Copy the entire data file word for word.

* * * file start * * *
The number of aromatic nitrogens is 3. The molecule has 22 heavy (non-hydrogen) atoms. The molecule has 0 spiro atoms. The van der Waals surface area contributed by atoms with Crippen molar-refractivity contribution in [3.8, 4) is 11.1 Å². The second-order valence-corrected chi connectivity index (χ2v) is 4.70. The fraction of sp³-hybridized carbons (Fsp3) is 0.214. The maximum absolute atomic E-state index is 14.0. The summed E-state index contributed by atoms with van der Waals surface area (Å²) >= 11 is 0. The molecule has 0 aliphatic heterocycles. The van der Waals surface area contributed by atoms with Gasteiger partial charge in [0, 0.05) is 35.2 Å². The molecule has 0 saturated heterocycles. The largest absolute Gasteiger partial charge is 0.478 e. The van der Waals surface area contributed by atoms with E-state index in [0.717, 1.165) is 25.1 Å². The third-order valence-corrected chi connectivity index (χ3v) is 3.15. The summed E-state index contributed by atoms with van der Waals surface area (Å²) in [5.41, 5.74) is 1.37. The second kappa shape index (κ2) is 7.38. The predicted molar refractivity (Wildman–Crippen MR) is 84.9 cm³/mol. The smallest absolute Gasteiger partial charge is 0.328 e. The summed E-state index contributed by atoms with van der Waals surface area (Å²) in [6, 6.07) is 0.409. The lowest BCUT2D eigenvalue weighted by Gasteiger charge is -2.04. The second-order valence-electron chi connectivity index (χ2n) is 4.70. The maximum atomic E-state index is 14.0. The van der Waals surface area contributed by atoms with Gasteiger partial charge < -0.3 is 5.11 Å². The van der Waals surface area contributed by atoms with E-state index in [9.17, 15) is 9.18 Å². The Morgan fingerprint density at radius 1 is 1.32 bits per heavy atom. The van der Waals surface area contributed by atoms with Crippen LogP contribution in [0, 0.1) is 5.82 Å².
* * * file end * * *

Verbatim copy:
The number of aromatic nitrogens is 3. The molecule has 22 heavy (non-hydrogen) atoms. The molecule has 0 spiro atoms. The van der Waals surface area contributed by atoms with Crippen molar-refractivity contribution in [3.8, 4) is 11.1 Å². The second-order valence-corrected chi connectivity index (χ2v) is 4.70. The fraction of sp³-hybridized carbons (Fsp3) is 0.214. The maximum absolute atomic E-state index is 14.0. The summed E-state index contributed by atoms with van der Waals surface area (Å²) >= 11 is 0. The molecule has 0 aliphatic heterocycles. The van der Waals surface area contributed by atoms with Gasteiger partial charge in [0, 0.05) is 35.2 Å². The molecule has 0 saturated heterocycles. The largest absolute Gasteiger partial charge is 0.478 e. The van der Waals surface area contributed by atoms with E-state index in [0.717, 1.165) is 25.1 Å². The third-order valence-corrected chi connectivity index (χ3v) is 3.15. The summed E-state index contributed by atoms with van der Waals surface area (Å²) in [5.41, 5.74) is 1.37. The second kappa shape index (κ2) is 7.38. The predicted molar refractivity (Wildman–Crippen MR) is 84.9 cm³/mol. The smallest absolute Gasteiger partial charge is 0.328 e. The summed E-state index contributed by atoms with van der Waals surface area (Å²) in [6, 6.07) is 0.409. The lowest BCUT2D eigenvalue weighted by Gasteiger charge is -2.04. The second-order valence-electron chi connectivity index (χ2n) is 4.70. The maximum atomic E-state index is 14.0. The van der Waals surface area contributed by atoms with Gasteiger partial charge < -0.3 is 5.11 Å². The van der Waals surface area contributed by atoms with E-state index in [9.17, 15) is 9.18 Å². The Morgan fingerprint density at radius 1 is 1.32 bits per heavy atom. The van der Waals surface area contributed by atoms with Crippen LogP contribution in [0, 0.1) is 5.82 Å².